Hamilton County Election Cost

Voters in Chattanooga are going to the polls a week from tomorrow, and the only things on the ballot will be the municipal races for mayor and city council.

We know from past experience that having an municipal election for city government is more expensive than the primary or general elections. But we wanted to know the details..
In this edition of Waste Watch, we dig into the details, to find out exactly.. how much money we're talking about..

We obtained copies of the invoices that drop on the desk at the Chattanooga City finance office every time there is a municipal election. That off-year election is costing you more money than you think, and it's got some voters asking questions. "If they can (hold the election) in another time in the year and save the money, why not?" one registered voter asked me. "It's pretty simple, seems like to me."

Like all the other municipalities in Hamilton County, Chattanooga pays the Election Commission to hold the election, and in that office, Elections Administrator Charlotte Mullis-Morgan showed us something shocking about the cost.

"It's gone up every year, hasn't it," I asked. "Oh yes," she said.

From $77,000 dollars in 2001, to $99,000 in 2005, to $138,000 in 2009... That's a whopping 79-percent increase in eight years. And it will no doubt be more this year.
What's worse is that participation is going the OTHER way -- turnout is down from 32-percent, to 26-percent to 18-percent in those same cycles.

"It is what is is," says Mullis-Morgan, and the only response I could have was "it's staggering."

Mullis-Morgan says, if Chattanooga had held its election back in November, the bill would have only been $25,000 to $30,000 dollars, a tiny fraction of what this year's cost will be.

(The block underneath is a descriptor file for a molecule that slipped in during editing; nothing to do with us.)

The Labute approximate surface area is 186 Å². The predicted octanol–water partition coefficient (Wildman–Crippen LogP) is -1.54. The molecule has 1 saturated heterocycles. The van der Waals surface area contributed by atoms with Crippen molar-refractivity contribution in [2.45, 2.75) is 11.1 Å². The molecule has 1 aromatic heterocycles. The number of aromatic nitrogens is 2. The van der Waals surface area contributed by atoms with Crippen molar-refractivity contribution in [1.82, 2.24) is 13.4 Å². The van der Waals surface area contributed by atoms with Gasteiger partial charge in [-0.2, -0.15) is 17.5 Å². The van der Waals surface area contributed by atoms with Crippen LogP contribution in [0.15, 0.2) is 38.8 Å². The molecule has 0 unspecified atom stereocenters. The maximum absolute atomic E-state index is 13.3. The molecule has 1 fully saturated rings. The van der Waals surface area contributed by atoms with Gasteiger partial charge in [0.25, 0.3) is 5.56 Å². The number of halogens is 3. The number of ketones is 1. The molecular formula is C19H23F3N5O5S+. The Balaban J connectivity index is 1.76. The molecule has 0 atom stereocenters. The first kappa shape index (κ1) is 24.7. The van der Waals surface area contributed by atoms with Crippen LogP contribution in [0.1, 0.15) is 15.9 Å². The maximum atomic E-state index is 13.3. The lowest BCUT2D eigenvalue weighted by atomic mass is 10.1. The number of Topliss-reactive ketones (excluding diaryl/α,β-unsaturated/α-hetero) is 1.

Maybe the city of Chattanooga chould learn something from the smaller municipalities in Hamilton County. Again, back in November when we all voted for President, U-S Senator and House members, East Ridge elected council members, Red Bank, Soddy-Daisy, and Lakesite elected commissioners, and Signal Mountain picked its town council.

We pointed that out to Chattanooga council president Pam Ladd, but she was unconvinced. "Couldn't you just change the city charter to make it easier to save.. actually save money? I asked. "We could change the charter, but whether or not it would save money by doing that, is the question," she says. "When we talked about it and looked at it, it just did not look as if that was a feasible decision to make."

That infuriates the Chattanooga voters we talked to. "Get it right," he told us. "Do it another time with the other elections. Go with the flow."

The best argument we heard against moving the city election is that, with the big national races getting all the attention, it's hard for voters to notice local races. But again, that's something many of the smaller municipalities have learned to live with.

By the way, Collegedale sees it the same way as Chattanooga. That town is also spending extra money to have a stand alone city commissioner's race on next week's, "off-year" ballot.

You can Depend on Us to let you what the bill is for next week's municipal election.

In the meantime, city voters need to get their money's worth by showing up in droves to vote. That way we could at least pull down the cost per vote.

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